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In 1890, newspaper editor and former slave T. Thomas Fortune formed the first major all-black civil rights organization. It targeted the South to battle discrimination and the weakening of the 14th and 15th amendments, which gave citizenship and the vote to African Americans.
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Founded in 1909, today's NAACP is the nation's oldest and largest civil rights organization. Early members included W.E.B. Du Bois, Ida B. Wells and Jane Addams. It has been on the front lines to end discrimination in employment and the armed forces as well as segregation in schools.
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Migration from the South accelerating by 1910, the National Urban League formed to help blacks adjust to city life in the North and fight discrimination in employment, education and housing. Among its signature programs today: Project Ready, preparing urban youth for college, work and life.
Prominent socialist A. Philip Randolph organized Pullman Company railcar porters into what became the first African American labor union to receive a charter in the American Federation of Labor (1925) and the first to sign a collective bargaining agreement with a major U.S. corporation (1937).
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Mary McLeod Bethune wanted to improve life for African American women, so in 1935 she called on 28 national women leaders to form an "organization of organizations" working with a "unity of purpose and a unity of action." Today, the council reaches nearly 4 million women.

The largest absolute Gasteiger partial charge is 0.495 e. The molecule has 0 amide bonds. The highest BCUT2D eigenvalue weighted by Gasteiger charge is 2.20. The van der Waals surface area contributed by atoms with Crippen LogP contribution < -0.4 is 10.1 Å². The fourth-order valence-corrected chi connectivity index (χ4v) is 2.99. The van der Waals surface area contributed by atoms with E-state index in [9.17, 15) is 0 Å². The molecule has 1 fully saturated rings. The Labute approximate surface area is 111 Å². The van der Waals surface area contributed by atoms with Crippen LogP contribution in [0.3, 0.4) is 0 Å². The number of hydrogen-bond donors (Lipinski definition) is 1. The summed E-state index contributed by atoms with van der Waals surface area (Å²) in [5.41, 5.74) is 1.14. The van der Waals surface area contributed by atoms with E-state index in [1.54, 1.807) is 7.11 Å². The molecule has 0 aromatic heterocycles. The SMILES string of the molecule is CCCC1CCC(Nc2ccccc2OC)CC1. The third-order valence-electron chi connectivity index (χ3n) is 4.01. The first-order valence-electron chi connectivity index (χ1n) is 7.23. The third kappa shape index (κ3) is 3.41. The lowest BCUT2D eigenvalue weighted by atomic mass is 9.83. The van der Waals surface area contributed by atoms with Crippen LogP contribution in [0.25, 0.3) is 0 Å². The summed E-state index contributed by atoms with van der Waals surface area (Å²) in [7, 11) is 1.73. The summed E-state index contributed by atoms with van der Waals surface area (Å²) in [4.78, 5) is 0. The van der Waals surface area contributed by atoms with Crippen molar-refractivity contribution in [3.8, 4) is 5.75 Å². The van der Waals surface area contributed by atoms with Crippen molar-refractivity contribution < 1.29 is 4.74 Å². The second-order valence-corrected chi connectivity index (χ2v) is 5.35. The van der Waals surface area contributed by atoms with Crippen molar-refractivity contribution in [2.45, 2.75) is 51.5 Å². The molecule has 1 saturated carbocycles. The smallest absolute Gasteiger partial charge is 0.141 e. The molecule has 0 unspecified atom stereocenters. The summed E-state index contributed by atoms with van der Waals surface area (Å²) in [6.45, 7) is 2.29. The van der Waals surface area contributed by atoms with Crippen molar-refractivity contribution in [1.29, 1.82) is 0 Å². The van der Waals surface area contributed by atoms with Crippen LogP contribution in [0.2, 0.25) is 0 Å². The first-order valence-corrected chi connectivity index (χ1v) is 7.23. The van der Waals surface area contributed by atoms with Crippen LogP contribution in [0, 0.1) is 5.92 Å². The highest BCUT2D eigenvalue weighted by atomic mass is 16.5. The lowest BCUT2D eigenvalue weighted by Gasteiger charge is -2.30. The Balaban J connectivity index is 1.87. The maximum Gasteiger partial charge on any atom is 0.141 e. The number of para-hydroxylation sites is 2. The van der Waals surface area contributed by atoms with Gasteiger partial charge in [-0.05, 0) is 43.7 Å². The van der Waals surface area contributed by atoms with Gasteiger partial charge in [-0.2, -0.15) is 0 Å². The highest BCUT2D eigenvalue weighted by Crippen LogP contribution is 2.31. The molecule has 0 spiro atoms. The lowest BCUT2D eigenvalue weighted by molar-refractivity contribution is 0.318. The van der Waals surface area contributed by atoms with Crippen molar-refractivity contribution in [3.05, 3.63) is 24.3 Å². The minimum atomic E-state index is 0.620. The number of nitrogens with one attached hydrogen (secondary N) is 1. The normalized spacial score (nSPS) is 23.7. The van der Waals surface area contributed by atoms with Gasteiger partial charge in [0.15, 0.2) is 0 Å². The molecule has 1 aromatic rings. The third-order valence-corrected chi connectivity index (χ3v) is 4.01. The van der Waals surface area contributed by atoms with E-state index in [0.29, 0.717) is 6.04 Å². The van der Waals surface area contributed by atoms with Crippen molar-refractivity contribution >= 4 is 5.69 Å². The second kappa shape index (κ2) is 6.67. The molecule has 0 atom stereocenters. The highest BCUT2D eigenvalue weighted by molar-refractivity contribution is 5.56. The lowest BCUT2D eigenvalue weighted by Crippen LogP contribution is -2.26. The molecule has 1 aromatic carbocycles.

The group founded by students at the University of Chicago in 1942 was behind some of the most effective civil rights actions: lunch counter sit-ins in 1960, Freedom Rides in 1961 to desegregate interstate facilities and the campaign to register Southern black voters in the summer of 1964.
Born out of the bus boycott in Montgomery, Ala., the SCLC formed in 1957, with Dr. Martin Luther King Jr. at the helm, to coordinate nonviolent action aimed at desegregating bus systems across the South. The group led the 1965 Selma Voting Rights Campaign and March to Montgomery.
The student-led organization began in 1960 to organize sit-ins and other peaceful protests at segregated facilities. Later, with Stokely Carmichael and H. Rap Brown leading its "shock troops of the revolution," the group changed its name to the Student National Coordinating Committee.
After breaking with the Nation of Islam, Malcolm X helped start the group in 1964. Its purpose: to reconnect African Americans with their African heritage, establish economic independence and promote self-determination. The OAAU disbanded in the wake of Malcolm X's assassination in 1965.
Founded in 1991 by the Rev. Al Sharpton, NAN promotes an agenda calling for "one standard of justice, decency and equal opportunities for all people." It was the lead organizer of the 2013 march and rally to commemorate the 50th anniversary of the March on Washington.
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